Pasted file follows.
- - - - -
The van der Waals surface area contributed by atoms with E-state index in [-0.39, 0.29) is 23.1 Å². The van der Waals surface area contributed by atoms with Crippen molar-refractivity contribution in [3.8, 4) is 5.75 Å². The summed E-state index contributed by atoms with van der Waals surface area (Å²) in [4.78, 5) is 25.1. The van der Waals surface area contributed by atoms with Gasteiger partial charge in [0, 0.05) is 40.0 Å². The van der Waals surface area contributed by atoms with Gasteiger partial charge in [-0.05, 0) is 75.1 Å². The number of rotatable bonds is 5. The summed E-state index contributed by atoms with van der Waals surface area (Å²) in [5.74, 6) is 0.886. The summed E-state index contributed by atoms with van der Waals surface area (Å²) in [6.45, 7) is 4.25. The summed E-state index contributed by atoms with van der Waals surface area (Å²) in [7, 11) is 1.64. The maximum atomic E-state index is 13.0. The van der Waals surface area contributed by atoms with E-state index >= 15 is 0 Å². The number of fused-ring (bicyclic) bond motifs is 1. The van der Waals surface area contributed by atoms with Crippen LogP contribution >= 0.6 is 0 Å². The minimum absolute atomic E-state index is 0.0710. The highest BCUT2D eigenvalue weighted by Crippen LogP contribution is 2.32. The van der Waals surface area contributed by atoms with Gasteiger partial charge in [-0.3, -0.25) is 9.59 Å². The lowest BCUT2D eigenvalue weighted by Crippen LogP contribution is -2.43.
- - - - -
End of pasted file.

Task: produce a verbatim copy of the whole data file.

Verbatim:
The van der Waals surface area contributed by atoms with E-state index in [-0.39, 0.29) is 23.1 Å². The van der Waals surface area contributed by atoms with Crippen molar-refractivity contribution in [3.8, 4) is 5.75 Å². The summed E-state index contributed by atoms with van der Waals surface area (Å²) in [4.78, 5) is 25.1. The van der Waals surface area contributed by atoms with Gasteiger partial charge in [0, 0.05) is 40.0 Å². The van der Waals surface area contributed by atoms with Gasteiger partial charge in [-0.05, 0) is 75.1 Å². The number of rotatable bonds is 5. The summed E-state index contributed by atoms with van der Waals surface area (Å²) in [5.74, 6) is 0.886. The summed E-state index contributed by atoms with van der Waals surface area (Å²) in [6.45, 7) is 4.25. The summed E-state index contributed by atoms with van der Waals surface area (Å²) in [7, 11) is 1.64. The maximum atomic E-state index is 13.0. The van der Waals surface area contributed by atoms with E-state index >= 15 is 0 Å². The number of fused-ring (bicyclic) bond motifs is 1. The van der Waals surface area contributed by atoms with Crippen LogP contribution >= 0.6 is 0 Å². The minimum absolute atomic E-state index is 0.0710. The highest BCUT2D eigenvalue weighted by Crippen LogP contribution is 2.32. The van der Waals surface area contributed by atoms with Gasteiger partial charge in [-0.3, -0.25) is 9.59 Å². The lowest BCUT2D eigenvalue weighted by Crippen LogP contribution is -2.43.